Indaver biodiversity - to bee or not to bee?

In order for the preservation of biodiversity and ecological balance, bees are a necessity. Bees provide one of the most recognisable ecosystem tasks - pollination.

Tullyallen Men's Shed representatives meet with Indaver plant manager Aidan Kennedy and environmental specialist Nikita Coulter

BeeGreen hives on site

The All-Ireland pollinator plan states that 'Irish pollinators are in decline. The problem is serious and requires immediate attention to ensure the sustainability of our food production, avoid additional economic impact on the agricultural sector, and protect the health of the environment.' 

In order to aid pollination in our local area of Carranstown, Duleek, Indaver have recently installed bee hotels and bee hives. The two bee hotels were built by Tullyallen Men’s Shed and have been installed for wild solitary bees. They will lay their eggs in the holes in the wood, where baby bees will hatch and hibernate and then emerge as adults next spring.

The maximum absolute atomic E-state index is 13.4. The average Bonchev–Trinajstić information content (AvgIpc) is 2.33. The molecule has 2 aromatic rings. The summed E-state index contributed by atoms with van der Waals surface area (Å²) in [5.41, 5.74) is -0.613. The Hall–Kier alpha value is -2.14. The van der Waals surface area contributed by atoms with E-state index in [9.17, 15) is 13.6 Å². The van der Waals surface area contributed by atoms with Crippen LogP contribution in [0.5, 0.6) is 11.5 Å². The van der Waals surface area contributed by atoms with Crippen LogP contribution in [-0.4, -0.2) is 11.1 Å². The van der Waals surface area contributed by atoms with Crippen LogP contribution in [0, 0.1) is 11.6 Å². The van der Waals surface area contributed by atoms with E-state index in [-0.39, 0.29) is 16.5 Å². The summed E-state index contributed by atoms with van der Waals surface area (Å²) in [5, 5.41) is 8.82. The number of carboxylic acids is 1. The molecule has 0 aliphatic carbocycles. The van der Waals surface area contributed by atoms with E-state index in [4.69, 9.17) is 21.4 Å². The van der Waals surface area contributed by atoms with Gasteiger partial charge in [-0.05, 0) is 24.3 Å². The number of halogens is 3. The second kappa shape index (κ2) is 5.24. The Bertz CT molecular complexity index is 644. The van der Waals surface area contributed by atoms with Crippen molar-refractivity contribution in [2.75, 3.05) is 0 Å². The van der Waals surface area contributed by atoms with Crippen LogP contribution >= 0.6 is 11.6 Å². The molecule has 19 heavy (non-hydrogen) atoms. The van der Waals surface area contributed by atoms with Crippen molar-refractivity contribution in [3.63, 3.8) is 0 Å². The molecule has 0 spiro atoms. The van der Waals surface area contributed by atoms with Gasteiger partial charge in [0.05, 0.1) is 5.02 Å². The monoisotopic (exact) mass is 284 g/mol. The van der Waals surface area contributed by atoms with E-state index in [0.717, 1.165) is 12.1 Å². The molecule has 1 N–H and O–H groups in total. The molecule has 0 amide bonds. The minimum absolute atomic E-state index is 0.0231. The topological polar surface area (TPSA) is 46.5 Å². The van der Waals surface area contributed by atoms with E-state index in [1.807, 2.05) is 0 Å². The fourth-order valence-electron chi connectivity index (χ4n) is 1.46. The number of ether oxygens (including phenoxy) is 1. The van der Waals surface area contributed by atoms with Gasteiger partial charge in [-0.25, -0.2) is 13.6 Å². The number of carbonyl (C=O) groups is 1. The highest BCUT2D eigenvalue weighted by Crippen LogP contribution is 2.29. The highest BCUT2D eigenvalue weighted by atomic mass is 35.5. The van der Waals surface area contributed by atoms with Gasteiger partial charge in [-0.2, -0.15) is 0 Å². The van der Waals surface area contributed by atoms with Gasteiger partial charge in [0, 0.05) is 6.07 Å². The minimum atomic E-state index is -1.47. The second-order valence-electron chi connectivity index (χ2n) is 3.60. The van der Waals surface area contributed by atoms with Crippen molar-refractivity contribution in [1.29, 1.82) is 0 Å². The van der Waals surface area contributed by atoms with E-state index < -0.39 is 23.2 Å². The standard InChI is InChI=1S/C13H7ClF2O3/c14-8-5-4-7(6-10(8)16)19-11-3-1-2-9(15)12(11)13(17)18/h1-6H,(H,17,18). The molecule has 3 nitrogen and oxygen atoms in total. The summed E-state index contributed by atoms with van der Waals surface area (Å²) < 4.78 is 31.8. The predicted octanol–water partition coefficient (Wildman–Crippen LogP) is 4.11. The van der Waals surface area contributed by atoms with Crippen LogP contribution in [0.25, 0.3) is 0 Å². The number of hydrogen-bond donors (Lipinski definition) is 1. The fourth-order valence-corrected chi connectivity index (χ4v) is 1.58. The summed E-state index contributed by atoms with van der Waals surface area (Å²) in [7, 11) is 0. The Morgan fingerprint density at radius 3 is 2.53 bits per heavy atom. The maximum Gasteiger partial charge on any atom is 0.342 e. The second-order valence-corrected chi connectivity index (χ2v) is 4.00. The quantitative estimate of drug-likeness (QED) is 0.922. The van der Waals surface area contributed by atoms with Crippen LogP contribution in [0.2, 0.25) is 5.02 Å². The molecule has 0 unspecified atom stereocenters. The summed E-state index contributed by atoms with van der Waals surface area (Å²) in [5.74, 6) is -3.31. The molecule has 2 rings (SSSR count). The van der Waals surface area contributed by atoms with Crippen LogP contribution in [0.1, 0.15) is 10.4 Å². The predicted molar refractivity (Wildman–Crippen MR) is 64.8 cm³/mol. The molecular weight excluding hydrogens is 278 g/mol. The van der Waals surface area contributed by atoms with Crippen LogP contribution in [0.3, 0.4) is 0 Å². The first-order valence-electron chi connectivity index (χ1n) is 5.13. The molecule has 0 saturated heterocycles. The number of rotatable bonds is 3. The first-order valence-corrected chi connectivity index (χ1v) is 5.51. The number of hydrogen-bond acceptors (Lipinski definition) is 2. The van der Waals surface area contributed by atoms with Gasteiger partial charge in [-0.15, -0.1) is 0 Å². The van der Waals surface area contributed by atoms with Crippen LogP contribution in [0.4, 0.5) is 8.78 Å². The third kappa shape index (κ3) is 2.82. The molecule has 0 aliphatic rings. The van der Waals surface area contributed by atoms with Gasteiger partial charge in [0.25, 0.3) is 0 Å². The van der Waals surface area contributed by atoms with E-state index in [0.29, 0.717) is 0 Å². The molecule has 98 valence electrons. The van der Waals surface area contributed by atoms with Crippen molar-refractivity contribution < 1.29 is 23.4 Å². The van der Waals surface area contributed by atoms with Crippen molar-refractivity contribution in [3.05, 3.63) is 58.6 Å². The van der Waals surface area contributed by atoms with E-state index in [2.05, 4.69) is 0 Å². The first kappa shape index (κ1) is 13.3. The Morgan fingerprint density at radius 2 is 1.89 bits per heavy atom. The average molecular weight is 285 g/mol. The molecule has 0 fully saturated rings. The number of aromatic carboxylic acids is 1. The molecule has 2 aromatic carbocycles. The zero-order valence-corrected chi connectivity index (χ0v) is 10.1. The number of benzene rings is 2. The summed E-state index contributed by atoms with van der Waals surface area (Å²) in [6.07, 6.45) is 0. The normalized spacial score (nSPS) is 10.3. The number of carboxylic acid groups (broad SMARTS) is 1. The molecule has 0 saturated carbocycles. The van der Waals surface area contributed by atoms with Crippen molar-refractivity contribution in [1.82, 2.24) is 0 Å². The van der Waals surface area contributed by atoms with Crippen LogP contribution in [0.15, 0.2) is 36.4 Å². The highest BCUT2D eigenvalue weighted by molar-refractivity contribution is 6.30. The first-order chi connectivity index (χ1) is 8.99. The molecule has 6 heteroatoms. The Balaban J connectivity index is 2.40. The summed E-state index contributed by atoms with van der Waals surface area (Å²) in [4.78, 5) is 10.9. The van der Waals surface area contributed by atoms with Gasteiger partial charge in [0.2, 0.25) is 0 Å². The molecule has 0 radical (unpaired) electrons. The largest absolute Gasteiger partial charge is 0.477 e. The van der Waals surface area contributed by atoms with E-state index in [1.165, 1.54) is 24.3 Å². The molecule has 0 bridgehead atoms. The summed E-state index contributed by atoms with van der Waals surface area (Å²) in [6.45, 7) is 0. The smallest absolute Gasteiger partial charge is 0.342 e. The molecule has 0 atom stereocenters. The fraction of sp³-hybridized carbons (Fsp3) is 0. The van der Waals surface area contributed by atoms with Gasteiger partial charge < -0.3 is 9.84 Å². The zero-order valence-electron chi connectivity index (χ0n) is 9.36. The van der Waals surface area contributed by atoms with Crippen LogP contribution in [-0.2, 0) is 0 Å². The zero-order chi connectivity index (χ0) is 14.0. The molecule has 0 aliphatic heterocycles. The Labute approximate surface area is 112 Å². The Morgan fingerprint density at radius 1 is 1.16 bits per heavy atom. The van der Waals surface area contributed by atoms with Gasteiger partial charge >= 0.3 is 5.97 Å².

The two bee hives were provided by and will be managed by BeeGreen Ireland and contain the native Irish honey bee.

Onsite at the Meath Waste-to-Energy Facility, there is a wildflower meadow, meadow grasslands, and additional treelines planted with a mixture of native broadleaf trees and Scots Pine. More than 40 different species of native flowering plants have been identified in these areas, which provide an abundant and diverse source of food and habitats for essential pollinating insects. Both wild bees and honey bees are essential pollinating insects. The rich assemblage of flowers provides a diverse source of pollen and nectar to the bees and other pollinating insects throughout the year; and, once pollinated, they provide fruits, nuts, seeds and berries for birds and other mammals.

If you would like any further information on pollinators/bees, please see the All-ireland Pollinator Plan.

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